Farmville at the Stock Exchange
On the Stock Exchange, the bulls and bears are in a constant struggle. If you haven’t heard of these terms already, you undoubtedly will as you begin to invest. Lets demystify these animals.
The Bulls A bull market is when everything in the economy is great, people are finding jobs, gross domestic product (GDP) is growing, and stocks are rising. Things are just plain rosy! Picking stocks during a bull market is easier because everything is going up. Bull markets cannot last forever though, and sometimes they can lead to dangerous situations if stocks become overvalued. If a person is optimistic and believes that stocks will go up, he or she is called a “bull” and is said to have a “bullish outlook”.
The Bears A bear market is when the economy is bad, recession is looming and stock prices are falling. Bear markets make it tough for investors to pick profitable stocks. One solution to this is to make money when stocks are falling using a technique called short selling. Another strategy is to wait on the sidelines until you feel that the bear market is nearing its end, only starting to buy in anticipation of a bull market. If a person is pessimistic, believing that stocks are going to drop, he or she is called a “bear” and said to have a “bearish outlook”.
The Chickens Chickens are afraid to lose anything. Their fear overrides their need to make profits and so they turn only to money-market securities or get out of the markets entirely. While it’s true that you should never invest in something over which you lose sleep, you are also guaranteed never to see any return if you avoid the market completely and never take any risk. The Pigs Pigs are high-risk investors looking for the one big score in a short period of time. Pigs buy on hot tips and invest in companies without doing their due diligence. They get impatient, greedy, and emotional about their investments, and they are drawn to high-risk securities without putting in the proper time or money to learn about these investment vehicles. Professional traders love the pigs, as it’s often from their losses that the bulls and bears reap their profits.
What Type of Investor Will You Be? There are plenty of different investment styles and strategies out there. Even though the bulls and bears are constantly at odds, they can both make money with the changing cycles in the market. Even the chickens see some returns, though not a lot. The one loser in this picture is the pig. Make sure you don’t get into the market before you are ready. Be conservative and never invest in anything you do not understand.
“Bulls make money, bears make money, but pigs just get slaughtered!”
How To Buy Stocks?
There are two main ways to purchase stock:
- Using a Stockbroker The most common method to buy stocks is to use a stock broker. Brokerages (stock brokers) come in two different flavors. Full-service brokerages offer you (supposedly) expert advice and can manage your account; they also charge a lot. Discount brokerages offer little in the way of personal attention but are much cheaper. At one time, only the wealthy could afford a broker since only the expensive, full-service brokers were available. With the internet came the explosion of online discount brokers. Thanks to them nearly anybody can now afford to invest in the market. Currently Zimbabwe mostly has full service brokers. I recommend that if you choose a broker make sure you talk to a number of them and check their references. Stock brokers are supposed to be people of integrity and their word is their bond. Some friends of mine went to a broker who agreed to transaction with them and they instituted a bank transfer for a significant parcel of Old Mutual shares. This was a t the height of the hyperinflation in Zimbabwe. Because the RTGS took two days for the funds to hit the broker’s account, he changed rules and began to say the price had gone up and so the total shares purchased had differed. This was not true as initially he had indicated that he was selling them shares that they warehoused. In Stock broking these guys should have honoured their commitment anyway because the transfer was done within the expected period but greed made them change rules to benefit themselves. I normally recommend brokers who are linked to financial institutions and not small stand alone brokers.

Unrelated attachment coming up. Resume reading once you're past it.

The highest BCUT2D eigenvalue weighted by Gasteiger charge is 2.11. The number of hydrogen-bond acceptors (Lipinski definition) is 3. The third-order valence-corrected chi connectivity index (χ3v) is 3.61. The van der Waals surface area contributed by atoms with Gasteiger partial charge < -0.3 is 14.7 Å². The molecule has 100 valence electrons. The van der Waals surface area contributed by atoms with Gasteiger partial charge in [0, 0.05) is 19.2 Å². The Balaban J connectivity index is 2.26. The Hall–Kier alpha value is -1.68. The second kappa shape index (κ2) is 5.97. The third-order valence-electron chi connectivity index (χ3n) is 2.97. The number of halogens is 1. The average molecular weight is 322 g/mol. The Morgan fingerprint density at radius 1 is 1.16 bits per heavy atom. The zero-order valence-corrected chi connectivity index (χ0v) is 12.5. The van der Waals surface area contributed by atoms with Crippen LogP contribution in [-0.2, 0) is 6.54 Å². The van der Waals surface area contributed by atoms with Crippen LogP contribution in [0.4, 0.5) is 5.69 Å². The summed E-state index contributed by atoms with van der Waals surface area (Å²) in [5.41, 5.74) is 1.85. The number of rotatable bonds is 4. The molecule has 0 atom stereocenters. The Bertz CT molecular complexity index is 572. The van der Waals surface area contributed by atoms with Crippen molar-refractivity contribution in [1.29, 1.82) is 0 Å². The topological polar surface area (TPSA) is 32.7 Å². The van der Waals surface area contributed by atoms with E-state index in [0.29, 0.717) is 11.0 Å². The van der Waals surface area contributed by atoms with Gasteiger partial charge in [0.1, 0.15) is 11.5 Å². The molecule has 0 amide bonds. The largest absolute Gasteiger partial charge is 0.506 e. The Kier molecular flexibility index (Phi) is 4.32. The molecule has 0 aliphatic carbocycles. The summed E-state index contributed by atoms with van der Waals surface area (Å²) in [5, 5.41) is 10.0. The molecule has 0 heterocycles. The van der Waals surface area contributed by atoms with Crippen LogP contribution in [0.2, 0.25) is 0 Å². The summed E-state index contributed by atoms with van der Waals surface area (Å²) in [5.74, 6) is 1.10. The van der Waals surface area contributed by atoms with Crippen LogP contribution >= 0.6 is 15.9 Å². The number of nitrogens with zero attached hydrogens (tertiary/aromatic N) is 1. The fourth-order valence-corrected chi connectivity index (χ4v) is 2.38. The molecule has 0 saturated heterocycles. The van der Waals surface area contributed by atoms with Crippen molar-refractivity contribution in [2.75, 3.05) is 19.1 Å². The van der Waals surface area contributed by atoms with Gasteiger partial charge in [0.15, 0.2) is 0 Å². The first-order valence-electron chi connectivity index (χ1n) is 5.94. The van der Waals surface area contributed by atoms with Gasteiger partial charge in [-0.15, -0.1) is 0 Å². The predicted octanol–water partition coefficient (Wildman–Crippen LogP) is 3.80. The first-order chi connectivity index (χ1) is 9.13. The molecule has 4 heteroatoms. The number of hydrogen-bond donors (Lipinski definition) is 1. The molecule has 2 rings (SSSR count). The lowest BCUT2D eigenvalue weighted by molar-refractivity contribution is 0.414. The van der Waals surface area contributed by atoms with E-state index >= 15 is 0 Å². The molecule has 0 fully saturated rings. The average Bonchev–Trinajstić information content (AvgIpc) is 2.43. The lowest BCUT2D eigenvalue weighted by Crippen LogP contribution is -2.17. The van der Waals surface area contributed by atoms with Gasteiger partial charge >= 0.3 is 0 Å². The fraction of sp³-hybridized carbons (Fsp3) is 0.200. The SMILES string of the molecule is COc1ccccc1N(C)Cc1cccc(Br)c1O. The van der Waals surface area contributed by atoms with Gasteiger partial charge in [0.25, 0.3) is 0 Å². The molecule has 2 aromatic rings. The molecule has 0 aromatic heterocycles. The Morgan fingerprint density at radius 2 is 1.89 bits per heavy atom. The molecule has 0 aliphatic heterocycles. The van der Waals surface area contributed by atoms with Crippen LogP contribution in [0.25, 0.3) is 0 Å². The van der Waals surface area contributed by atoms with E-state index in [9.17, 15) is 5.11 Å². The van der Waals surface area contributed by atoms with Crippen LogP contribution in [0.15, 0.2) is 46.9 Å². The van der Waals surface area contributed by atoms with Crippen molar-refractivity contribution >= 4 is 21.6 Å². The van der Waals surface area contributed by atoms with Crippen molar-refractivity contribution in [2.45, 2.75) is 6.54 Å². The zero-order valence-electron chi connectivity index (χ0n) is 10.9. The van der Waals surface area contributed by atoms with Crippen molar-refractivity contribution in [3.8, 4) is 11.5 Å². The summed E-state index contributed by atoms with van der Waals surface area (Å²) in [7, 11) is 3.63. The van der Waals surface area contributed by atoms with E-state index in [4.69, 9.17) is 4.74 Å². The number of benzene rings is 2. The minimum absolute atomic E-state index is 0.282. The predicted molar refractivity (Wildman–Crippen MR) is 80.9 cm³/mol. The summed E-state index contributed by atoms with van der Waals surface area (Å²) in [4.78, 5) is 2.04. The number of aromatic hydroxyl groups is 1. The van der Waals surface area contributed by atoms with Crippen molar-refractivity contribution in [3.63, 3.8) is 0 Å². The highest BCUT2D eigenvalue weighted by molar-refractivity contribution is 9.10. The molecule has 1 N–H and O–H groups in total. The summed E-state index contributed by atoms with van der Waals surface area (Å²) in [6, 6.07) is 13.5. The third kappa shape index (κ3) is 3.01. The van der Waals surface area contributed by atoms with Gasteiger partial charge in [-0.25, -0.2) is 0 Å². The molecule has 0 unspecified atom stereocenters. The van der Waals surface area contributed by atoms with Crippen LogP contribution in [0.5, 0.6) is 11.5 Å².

- Brokers can be used to purchase shares during an initial public offering. This is when a new company is listed on the stock exchange. Normally most shares at this stage are discounted and are expected to gain on listing. A private placement is when you are invited by the promoters to buy a parcel of shares before the listing goes public. This is very lucrative but you have to be known by the promoters or their financial advisors.
- DRIPs & DIPs Dividend reinvestment plans (DRIPs) and direct investment plans (DIPs) are plans by which individual companies, for a minimal cost, allow shareholders to purchase stock directly from the company. Drips are a great way to invest small amounts of money at regular intervals. Dividend Reinvestment Plans (DRiPs) is a plan sponsored by companies that allow shareholders to purchase stock directly from a company with only minimal costs or commissions. E.g. script dividend. Recently a lot of companies on the ZSE were giving shareholders options to reinvest dividends rather than obtain cash payouts. If you are an investor and you are offered a DRiP I highly recommend that you take it.